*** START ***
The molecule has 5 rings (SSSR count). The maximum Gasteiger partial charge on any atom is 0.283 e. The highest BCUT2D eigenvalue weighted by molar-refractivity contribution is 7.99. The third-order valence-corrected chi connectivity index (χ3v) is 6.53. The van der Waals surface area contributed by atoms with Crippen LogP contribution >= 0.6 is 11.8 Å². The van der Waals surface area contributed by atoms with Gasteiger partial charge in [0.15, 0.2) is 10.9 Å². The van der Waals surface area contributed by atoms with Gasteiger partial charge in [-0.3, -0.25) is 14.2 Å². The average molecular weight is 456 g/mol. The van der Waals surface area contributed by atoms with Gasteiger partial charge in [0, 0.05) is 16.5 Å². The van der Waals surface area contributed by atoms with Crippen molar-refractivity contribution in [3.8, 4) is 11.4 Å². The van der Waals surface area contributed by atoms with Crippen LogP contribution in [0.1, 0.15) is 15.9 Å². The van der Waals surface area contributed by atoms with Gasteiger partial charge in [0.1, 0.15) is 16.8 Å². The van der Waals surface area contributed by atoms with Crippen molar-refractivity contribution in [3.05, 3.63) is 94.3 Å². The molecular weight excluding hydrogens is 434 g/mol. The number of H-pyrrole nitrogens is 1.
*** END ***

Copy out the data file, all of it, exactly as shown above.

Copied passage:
The molecule has 5 rings (SSSR count). The maximum Gasteiger partial charge on any atom is 0.283 e. The highest BCUT2D eigenvalue weighted by molar-refractivity contribution is 7.99. The third-order valence-corrected chi connectivity index (χ3v) is 6.53. The van der Waals surface area contributed by atoms with Crippen LogP contribution >= 0.6 is 11.8 Å². The van der Waals surface area contributed by atoms with Gasteiger partial charge in [0.15, 0.2) is 10.9 Å². The van der Waals surface area contributed by atoms with Gasteiger partial charge in [-0.3, -0.25) is 14.2 Å². The average molecular weight is 456 g/mol. The van der Waals surface area contributed by atoms with Gasteiger partial charge in [0, 0.05) is 16.5 Å². The van der Waals surface area contributed by atoms with Crippen molar-refractivity contribution in [3.8, 4) is 11.4 Å². The van der Waals surface area contributed by atoms with Crippen LogP contribution in [0.1, 0.15) is 15.9 Å². The van der Waals surface area contributed by atoms with Gasteiger partial charge in [0.1, 0.15) is 16.8 Å². The van der Waals surface area contributed by atoms with Crippen molar-refractivity contribution in [3.05, 3.63) is 94.3 Å². The molecular weight excluding hydrogens is 434 g/mol. The number of H-pyrrole nitrogens is 1.